Shows the Strategic Power of Data

The strategic value “I Opt” technology is demonstrated using the glass ceiling.

Ann Arbor, MI, April 04, 2008 --( “I Opt” technology measures decision making methods. Major firms use it in areas like leadership training and team building on a worldwide basis. The data collected then becomes a major strategic asset.

Dr. Gary Salton, Chief of R&D at confirmed the value of “I Opt” data by applying it to the proverbial glass ceiling. He used it to find out if women are being held back in promotion because of their decision making approach.

The question was whether decision patterns of men and women differ. If they did, it could explain the “glass ceiling.” To test this, 1,729 executives were divided between VPs and Managers. Dr. Salton then compared males and females in each group. Statistical tests confirmed with 99.9% certainty that the two genders were exactly the same in their approach to issues.

“What this means,” says Salton, “is that any glass ceiling is not due to decision making differences, there are none.” The quality of the decision-making process is exactly the same—no better, no worse, Salton concludes.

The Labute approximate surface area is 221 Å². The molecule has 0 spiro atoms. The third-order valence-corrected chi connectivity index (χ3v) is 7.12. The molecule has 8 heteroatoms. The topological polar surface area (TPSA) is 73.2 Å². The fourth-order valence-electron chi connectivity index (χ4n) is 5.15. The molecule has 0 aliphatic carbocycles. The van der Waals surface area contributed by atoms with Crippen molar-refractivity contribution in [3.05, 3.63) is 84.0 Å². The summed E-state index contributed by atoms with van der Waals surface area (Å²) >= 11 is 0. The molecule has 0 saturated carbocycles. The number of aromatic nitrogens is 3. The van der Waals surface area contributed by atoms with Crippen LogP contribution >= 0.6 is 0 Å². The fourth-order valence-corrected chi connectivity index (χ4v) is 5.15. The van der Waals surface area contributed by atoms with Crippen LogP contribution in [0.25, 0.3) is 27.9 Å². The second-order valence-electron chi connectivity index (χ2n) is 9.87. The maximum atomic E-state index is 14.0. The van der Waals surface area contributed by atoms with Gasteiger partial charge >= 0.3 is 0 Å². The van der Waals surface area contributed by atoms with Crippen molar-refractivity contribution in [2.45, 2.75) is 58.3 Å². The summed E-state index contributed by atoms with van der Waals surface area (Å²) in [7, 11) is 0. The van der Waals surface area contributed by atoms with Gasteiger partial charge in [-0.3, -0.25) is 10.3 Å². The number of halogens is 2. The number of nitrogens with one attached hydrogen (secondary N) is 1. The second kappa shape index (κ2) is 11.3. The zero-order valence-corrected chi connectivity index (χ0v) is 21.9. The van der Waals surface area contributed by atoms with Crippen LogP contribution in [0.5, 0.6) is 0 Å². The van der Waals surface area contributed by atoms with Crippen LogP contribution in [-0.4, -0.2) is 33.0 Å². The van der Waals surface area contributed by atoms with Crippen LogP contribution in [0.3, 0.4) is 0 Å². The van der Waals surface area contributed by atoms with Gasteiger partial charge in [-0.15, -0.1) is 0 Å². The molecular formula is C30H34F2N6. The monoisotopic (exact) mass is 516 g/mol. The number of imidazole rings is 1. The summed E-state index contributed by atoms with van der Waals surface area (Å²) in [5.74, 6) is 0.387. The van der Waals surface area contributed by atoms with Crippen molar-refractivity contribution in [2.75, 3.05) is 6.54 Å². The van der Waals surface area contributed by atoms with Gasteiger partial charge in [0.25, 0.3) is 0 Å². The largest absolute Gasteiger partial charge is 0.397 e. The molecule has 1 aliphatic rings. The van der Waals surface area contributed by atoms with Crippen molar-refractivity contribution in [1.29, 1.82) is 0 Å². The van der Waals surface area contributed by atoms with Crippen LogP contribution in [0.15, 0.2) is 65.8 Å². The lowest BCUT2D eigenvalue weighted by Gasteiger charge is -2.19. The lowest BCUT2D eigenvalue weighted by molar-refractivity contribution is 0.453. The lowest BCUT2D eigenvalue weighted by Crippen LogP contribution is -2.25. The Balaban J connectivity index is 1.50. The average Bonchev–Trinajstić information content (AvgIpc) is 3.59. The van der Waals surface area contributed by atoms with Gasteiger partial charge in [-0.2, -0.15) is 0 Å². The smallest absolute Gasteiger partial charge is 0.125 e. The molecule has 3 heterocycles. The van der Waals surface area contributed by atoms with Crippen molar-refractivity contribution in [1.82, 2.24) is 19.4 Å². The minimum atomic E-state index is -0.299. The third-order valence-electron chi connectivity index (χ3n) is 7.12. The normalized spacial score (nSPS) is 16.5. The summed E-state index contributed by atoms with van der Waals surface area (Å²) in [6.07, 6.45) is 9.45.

What is probably happening is a screening process. Different decision skills are needed at different levels. VPs have to make decisions with fewer specifics, more uncertainty and over long time horizons.

Successful managers work with more specifics and have a shorter decision horizon. “Being a successful manager does not necessarily prepare you to be a successful VP,” says Salton.

What to do? Dr. Salton says that you have to cover two bases. Show excellence in doing your current job. Then contribute to strategic decisions in a way that gets noticed. “This is difficult, but women are every bit as equipped as men to do it,” Dr. Salton concludes.

This research shows that “I Opt” technology has an ongoing as well as instant value. If “I Opt” data can be applied to national issues like the glass ceiling, imagine what can be done in areas like corporate policy and culture, says Salton. He wraps up by saying “and it’s all free. Use any of the “I Opt” reports for anything and you get strategic data as a by-product.”

Dr. Salton’s complete study is available free in the Research Notes section of his home page at


Background: Dr. Salton has been analyzing information-processing strategies since 1991. He holds a Ph.D. in Sociology, an MBA and an MA in Economics.
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